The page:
2. Take your time. The saying "finish line not finishing time" is so true and the same counts for every run you do. The joy comes in patiently pushing your boundaries, not worrying about anyone else's.
  3. Rest. Even the pros do it!! Listen to and know your body. Embrace all it allows you to do but, above all, know when it needs to rest.
  4. Eat... as much as you can of the good stuff! Now I'm well known for rewarding runs with cake but, joking aside, you need to make sure you're feeding your body the right fuel to run. This is a balanced diet of protein, carbs and the right fats with treats readily available on occasion!
  5. Be goal oriented; whether that means aiming to finish your first Parkrun as part of Couch to 5k or running a marathon, it doesn't matter! Set an achievable goal that you believe in, that you can embrace and bring others on the journey with you.
  6. Join a local club or running group. Even the classic running introvert (like me!) enjoys meeting and running with others on occasion. It's great to share your journey with others to share the encouragement.
  7. Invest in the right kit. Go to a local running store and get your gait analysed to make sure you are wearing the right shoes. Beyond that, do get some nice lycra, it's a much better look and feel than a cotton t-shirt!
  8. Enjoy it. Running is liberating and freedom... for some but not all. My fiancée can destroy me with her HIIT classes and the like, but she cannot abide running! If you're not enjoying it, it doesn't mean you should quit but definitely try mixing it up with other exercise.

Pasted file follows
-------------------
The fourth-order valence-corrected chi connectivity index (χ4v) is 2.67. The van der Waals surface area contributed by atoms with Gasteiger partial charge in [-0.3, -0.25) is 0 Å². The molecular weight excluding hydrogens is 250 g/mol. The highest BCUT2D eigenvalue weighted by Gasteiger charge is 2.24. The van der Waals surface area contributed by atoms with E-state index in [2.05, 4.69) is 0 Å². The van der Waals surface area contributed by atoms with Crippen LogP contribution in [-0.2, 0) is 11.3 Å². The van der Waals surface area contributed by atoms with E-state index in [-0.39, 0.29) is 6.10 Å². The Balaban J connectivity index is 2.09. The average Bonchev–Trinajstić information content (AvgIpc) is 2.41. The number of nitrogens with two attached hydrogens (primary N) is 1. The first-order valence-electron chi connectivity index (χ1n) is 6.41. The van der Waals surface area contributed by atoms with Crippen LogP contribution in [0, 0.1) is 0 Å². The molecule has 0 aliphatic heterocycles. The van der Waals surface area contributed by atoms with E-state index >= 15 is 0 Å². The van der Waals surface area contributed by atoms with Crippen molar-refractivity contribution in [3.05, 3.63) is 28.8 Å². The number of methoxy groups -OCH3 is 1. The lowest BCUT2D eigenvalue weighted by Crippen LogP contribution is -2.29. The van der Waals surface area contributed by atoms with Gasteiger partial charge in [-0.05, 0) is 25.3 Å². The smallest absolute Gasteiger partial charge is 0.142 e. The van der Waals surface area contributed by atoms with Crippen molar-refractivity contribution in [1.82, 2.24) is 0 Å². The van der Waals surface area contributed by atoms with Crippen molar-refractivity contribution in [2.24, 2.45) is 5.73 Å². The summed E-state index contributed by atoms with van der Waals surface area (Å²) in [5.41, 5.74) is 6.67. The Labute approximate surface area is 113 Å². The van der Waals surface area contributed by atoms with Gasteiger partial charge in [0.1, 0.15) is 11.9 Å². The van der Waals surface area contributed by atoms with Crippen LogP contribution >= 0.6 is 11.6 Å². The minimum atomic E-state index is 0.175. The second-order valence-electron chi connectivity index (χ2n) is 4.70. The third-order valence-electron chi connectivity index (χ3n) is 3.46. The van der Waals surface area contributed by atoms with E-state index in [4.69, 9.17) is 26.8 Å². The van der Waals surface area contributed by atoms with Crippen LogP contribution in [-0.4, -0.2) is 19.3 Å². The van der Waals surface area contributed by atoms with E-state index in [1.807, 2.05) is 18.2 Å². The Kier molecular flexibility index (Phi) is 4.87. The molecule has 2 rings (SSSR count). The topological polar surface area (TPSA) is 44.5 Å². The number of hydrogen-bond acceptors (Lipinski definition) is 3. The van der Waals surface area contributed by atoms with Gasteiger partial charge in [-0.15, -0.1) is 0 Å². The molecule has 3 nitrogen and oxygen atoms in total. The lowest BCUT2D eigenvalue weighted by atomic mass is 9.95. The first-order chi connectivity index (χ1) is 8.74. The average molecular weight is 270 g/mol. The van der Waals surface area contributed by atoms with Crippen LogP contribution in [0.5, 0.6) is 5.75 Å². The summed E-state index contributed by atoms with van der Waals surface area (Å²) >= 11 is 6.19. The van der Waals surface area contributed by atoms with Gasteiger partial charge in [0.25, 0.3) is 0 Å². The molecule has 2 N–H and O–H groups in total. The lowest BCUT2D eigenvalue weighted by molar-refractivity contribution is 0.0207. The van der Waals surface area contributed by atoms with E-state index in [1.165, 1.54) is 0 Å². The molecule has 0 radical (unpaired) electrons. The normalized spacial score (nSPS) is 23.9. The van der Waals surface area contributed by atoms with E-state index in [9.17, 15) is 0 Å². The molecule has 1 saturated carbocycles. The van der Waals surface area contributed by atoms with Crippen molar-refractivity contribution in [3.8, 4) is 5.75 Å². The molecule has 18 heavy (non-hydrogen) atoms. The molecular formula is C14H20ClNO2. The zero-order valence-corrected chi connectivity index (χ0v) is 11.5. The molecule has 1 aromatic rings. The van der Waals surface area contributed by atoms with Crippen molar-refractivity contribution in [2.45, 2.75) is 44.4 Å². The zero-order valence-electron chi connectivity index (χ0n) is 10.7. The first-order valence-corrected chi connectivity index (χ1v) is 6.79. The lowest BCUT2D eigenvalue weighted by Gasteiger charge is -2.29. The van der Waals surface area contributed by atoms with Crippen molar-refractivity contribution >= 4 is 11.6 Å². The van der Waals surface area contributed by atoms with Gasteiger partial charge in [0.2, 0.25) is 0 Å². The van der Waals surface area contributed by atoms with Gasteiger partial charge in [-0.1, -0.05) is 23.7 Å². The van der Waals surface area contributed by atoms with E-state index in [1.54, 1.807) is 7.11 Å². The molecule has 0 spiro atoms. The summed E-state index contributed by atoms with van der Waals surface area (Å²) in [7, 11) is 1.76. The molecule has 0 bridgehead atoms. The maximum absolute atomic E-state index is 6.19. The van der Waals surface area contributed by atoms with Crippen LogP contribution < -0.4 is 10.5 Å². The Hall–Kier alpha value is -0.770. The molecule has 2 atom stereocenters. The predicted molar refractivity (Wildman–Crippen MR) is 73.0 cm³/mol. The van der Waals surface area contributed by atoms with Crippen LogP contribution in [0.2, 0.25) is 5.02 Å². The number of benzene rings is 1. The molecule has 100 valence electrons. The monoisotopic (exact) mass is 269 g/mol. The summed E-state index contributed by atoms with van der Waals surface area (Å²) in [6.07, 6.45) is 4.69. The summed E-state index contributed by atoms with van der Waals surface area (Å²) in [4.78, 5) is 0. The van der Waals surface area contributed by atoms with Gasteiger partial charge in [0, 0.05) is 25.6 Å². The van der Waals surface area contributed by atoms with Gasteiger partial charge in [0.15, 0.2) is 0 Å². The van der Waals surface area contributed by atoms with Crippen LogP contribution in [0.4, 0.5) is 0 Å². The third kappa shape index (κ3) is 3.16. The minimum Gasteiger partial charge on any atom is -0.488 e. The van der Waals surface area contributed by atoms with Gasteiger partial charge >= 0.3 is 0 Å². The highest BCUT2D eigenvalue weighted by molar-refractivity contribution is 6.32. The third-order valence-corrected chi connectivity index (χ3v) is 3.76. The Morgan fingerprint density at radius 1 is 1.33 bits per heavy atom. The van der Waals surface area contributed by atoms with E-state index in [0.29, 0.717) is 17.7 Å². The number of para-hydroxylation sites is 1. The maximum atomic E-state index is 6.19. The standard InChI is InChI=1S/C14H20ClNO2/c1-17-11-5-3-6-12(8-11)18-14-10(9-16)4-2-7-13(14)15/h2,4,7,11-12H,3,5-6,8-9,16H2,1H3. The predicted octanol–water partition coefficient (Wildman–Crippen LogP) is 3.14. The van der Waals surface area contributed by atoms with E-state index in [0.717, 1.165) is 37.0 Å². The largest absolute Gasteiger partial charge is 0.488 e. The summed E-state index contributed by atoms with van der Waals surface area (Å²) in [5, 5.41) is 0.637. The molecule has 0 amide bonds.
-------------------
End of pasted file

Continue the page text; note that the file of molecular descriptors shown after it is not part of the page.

9. Keep it varied; different routes, different surfaces, different times, different company. Don't just get into a routine
  10. Above all, be proud! With every step you make towards your goal, you're becoming a different person and the mindset will transform other areas of your life. I know for me that the more I ran, the less I believed in limitations, the more I achieved at work and in my personal relationships.
Finding the right club is a great thing!
Finding the right club is a great thing!

Here are some resources to get you started...

  • Find a club on the England Athletics site
  • Get to your local Parkrun
  • Share the love... online communities like #ukrunchat are terrific for meeting others
  • If you're ready for a fun event where you get the same medal whether you run 5km or a marathon, then get down to Walton-on-Thames and join a Phoenix Running event
  • If you're in SW London or Birmingham and want to join a great, inclusive club, then try Clapham Pioneers or City of Birmingham Striders respectively

Above all, have a ball. Remember it's not a race, even when it is one! It's about you, it's about you doing something you love, pushing your boundaries, staying healthy and meeting great people! Sounds like a pretty awesome combination to me!

So whatever Santa left you in his running sack, enjoy it and do it your way!

Rohan Kallicharan

Rohan is an award-winning mental health campaigner and speaker with lived experience of mental illness. He has been involved in a number of high-profile campaigns to raise awareness and break down the stigma around mental ill-health. He is a sub-3 hour marathon runner, HR Director and husband to Claire.